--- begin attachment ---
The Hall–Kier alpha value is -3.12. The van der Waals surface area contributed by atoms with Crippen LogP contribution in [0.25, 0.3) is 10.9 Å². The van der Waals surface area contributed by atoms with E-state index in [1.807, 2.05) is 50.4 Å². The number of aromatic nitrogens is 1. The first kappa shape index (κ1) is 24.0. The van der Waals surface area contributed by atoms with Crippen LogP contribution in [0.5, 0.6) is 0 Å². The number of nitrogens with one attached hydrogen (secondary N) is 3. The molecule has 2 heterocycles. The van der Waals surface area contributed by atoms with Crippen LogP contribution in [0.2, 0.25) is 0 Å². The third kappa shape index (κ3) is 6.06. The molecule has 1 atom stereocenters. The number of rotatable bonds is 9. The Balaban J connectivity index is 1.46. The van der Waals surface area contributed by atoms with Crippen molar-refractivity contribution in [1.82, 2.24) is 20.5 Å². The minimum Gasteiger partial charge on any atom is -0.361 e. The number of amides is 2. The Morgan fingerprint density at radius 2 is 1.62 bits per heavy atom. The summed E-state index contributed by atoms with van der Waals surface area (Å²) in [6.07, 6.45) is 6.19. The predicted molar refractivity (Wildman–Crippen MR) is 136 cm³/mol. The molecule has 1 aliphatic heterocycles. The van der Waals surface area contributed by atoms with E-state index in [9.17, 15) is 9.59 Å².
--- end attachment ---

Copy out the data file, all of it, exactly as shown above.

The Hall–Kier alpha value is -3.12. The van der Waals surface area contributed by atoms with Crippen LogP contribution in [0.25, 0.3) is 10.9 Å². The van der Waals surface area contributed by atoms with E-state index in [1.807, 2.05) is 50.4 Å². The number of aromatic nitrogens is 1. The first kappa shape index (κ1) is 24.0. The van der Waals surface area contributed by atoms with Crippen LogP contribution in [0.5, 0.6) is 0 Å². The number of nitrogens with one attached hydrogen (secondary N) is 3. The molecule has 2 heterocycles. The van der Waals surface area contributed by atoms with Crippen LogP contribution in [0.2, 0.25) is 0 Å². The third kappa shape index (κ3) is 6.06. The molecule has 1 atom stereocenters. The number of rotatable bonds is 9. The Balaban J connectivity index is 1.46. The van der Waals surface area contributed by atoms with Crippen molar-refractivity contribution in [1.82, 2.24) is 20.5 Å². The minimum Gasteiger partial charge on any atom is -0.361 e. The number of amides is 2. The Morgan fingerprint density at radius 2 is 1.62 bits per heavy atom. The summed E-state index contributed by atoms with van der Waals surface area (Å²) in [6.07, 6.45) is 6.19. The predicted molar refractivity (Wildman–Crippen MR) is 136 cm³/mol. The molecule has 1 aliphatic heterocycles. The van der Waals surface area contributed by atoms with E-state index in [9.17, 15) is 9.59 Å².